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I call it “Big Sorry”: the veritable industry that’s grown up around the public apology.

As Ann Coulter pointed out recently, the time has long passed for entertainers and others in the public eye to quit feeding the apology monster:

Bullying is the essence of politics for the left. They bully those they disdain, like Palin, with adolescent insults. They bully everyone with the threat of losing a career because of a word. (…)

That isn’t the rule of law; it’s the rule of bullies.

Conservatives believe people have a right to be left alone, whether from the word police, the government or delusional nuts, no matter how much they want “closure.”

Coulter is right.

As distressing as they can be, it’s not the foul-mouthed tirades of Martin Bashir or Alec Baldwin that are fraying the fragile bonds of an already divided society.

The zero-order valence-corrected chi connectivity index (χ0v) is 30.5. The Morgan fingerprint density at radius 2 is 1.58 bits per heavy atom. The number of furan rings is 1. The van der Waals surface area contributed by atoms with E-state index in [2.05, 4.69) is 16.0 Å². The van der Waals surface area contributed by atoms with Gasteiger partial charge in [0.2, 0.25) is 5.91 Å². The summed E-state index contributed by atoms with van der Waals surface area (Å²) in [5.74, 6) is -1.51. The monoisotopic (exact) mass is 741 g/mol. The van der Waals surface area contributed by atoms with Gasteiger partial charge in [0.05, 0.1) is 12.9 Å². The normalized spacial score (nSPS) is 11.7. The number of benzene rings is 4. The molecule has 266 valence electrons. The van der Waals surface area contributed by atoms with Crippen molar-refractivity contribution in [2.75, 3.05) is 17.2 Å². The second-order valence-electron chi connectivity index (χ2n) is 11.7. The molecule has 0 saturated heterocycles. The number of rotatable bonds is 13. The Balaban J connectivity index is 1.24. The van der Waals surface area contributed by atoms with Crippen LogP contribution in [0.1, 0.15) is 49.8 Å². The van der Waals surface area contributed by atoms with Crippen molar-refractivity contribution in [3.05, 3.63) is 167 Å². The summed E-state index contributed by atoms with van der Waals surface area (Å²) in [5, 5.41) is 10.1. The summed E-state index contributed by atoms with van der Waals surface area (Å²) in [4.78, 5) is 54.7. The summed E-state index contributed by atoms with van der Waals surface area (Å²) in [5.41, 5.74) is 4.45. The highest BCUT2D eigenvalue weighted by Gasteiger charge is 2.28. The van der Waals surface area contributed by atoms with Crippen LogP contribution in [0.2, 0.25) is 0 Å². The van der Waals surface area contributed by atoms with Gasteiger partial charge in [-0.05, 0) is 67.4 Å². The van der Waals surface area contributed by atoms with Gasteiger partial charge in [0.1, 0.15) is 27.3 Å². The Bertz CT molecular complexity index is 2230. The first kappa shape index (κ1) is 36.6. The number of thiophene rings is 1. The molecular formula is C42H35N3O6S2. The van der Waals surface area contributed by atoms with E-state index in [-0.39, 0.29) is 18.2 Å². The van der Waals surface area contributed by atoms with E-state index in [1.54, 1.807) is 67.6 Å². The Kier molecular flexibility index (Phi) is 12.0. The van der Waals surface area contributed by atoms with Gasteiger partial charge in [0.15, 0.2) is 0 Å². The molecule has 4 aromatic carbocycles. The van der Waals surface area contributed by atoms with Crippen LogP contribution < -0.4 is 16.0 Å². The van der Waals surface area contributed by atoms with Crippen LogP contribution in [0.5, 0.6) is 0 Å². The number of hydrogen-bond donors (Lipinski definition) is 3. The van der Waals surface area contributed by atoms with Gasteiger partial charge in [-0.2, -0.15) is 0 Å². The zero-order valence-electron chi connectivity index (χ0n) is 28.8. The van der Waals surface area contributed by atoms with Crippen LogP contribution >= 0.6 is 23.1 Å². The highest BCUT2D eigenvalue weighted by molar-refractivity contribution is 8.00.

It’s the counterproductive way we “handle” these “controversial” events today:

We demand (a usually insincere) apology, often on behalf of a supposedly aggrieved “community.”

These apologies reinforce truly toxic notions, such as the very existence of “group rights,” and that free born citizens should “watch what they say” lest they lose their livelihoods at the whim of stuck up, self-appointed word police.

From Canada’s Guy Earle to more familiar names like Gilbert Gottfried, stand-up comedians have been a favorite target of these “Big Sorry” bullies.

Erik Griffin doesn’t plan to be one of them.